Are you a songwriter who wants to get feedback on your songs?

Frettie's an exclusive community for songwriters to get feedback on their music and connect with other songwriters and industry professionals. Hundreds of songwriters from all over the world use Frettie and you should too. Frettie's a growing community and we're currently accepting new songwriters. Join today!

Join The Community

Stay Connected

Stay Informed

Get the latests updates on Frettie, and other songwriting tips delivered right to your inbox. Subscribe to our emails below.


Our Advertisers

An awesome & helpful podcast for singers, songwriters & indie artists like YOU!

The Frettie Journal
A collection of interviews, updates, tips and resources for songwriters.

What is your songwriting horizon?

Tips & Resources by Brent Baxter, Pro Songwriter on October 31, 2018

At different times in my songwriting history (and I guess I’ve been doing this long enough to officially consider it “history”) I’ve had various “horizons.”

What is a songwriting horizon?

The horizon is the basic target your songwriting efforts try to hit. It’s where you focus your effort and where most of your effort ends. It’s the endpoint you don’t often look past.

When I first started out, my horizon was a finished song and a worktape. It felt great, and I had a sense of accomplishment and something to listen to. I dreamed of hearing one of those songs on the radio. But pretty much all I did about that was dream.

Years later, after I had moved to Nashville, my horizon was to impress a publisher so they’d start pitching my songs. Sure, I dreamed of getting songs on the radio, but on a day-to-day basis, I didn’t work at anything beyond landing a good publisher relationship.

Later still, I had a publishing deal and my horizon was often getting my publisher to demo songs so THEY could pitch them. I’d even had a hit on the radio by this time, but I couldn’t really see beyond the demo.

These days, my horizon is the furthest it’s ever been. The endpoint now is getting cuts and singles. For the most part, I’m writing with pro songwriters who are having success and swinging for hits. If I'm not writing with them, I'm writing with artists and the conversation and work centers on getting songs on their records and on the radio.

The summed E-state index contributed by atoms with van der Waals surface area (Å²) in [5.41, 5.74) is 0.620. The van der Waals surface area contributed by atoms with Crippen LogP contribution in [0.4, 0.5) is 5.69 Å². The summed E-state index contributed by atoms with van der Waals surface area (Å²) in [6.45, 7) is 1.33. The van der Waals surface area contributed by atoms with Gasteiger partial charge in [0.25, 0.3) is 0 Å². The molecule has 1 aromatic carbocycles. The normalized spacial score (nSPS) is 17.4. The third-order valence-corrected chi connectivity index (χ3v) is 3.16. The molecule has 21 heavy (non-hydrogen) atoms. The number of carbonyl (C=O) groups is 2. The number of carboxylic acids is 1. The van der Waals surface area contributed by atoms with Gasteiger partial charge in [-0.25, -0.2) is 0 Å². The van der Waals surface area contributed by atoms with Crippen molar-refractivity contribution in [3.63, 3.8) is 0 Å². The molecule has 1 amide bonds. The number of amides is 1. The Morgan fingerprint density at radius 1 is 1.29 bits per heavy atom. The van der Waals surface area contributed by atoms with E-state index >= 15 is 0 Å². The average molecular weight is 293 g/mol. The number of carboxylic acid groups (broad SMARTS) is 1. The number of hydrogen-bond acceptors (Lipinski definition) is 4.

Sure, I’ve worked for years to get to the point where it’s realistic to talk about cuts and singles. But how much further would I be in my career if hits had ALWAYS been the horizon?

Instead of aiming at just writing songs, what if the horizon had been writing songs that an artist would want to sing? (And not just what I wanted to say?)

Instead of effectively washing my hands and walking away when a song got demoed, what if I kept going, getting my demos in the hands of decisionmakers myself?

Instead of playing that demo for an A&R rep and then letting off the gas, what if I kept working to get the song to the people who make the final decision?

Instead of being happy to just write a song with a baby artist, what if I had really focused on writing that special deal-getting song with that artist?

Most of the horizons I’ve had have not been set consciously. There were just set at the next song or the next step in my career.

And those steps (write, publish, demo, etc.) are each good steps. But they are each just steps on a staircase. If those steps are your focus, where your attention and energy is focused... you might just miss an elevator with its doors wide open.

I wonder how many I missed?

I encourage you to take a look at your goals for your writing- then take an honest assessment of where your attention and energy is focused. Have you set your horizon where only a milemarker should be? Milemarkers are great- they mark progress and keep you feeling motivated.

But a milemarker is NOT the horizon.

God bless,


PS- Thanks for stopping by Frettie! I appreciate it. As a matter of fact, I want to give you a special little something just for your visit. It's my FREE ebook "Think Like A Pro Songwriter," and it reveals valuable I-learned-it-the-hard-way-so-you-don't-have-to tips to help you succeed at the art, craft and business of songwriting. You can download it at

Request your invite to Frettie.
comments powered by Disqus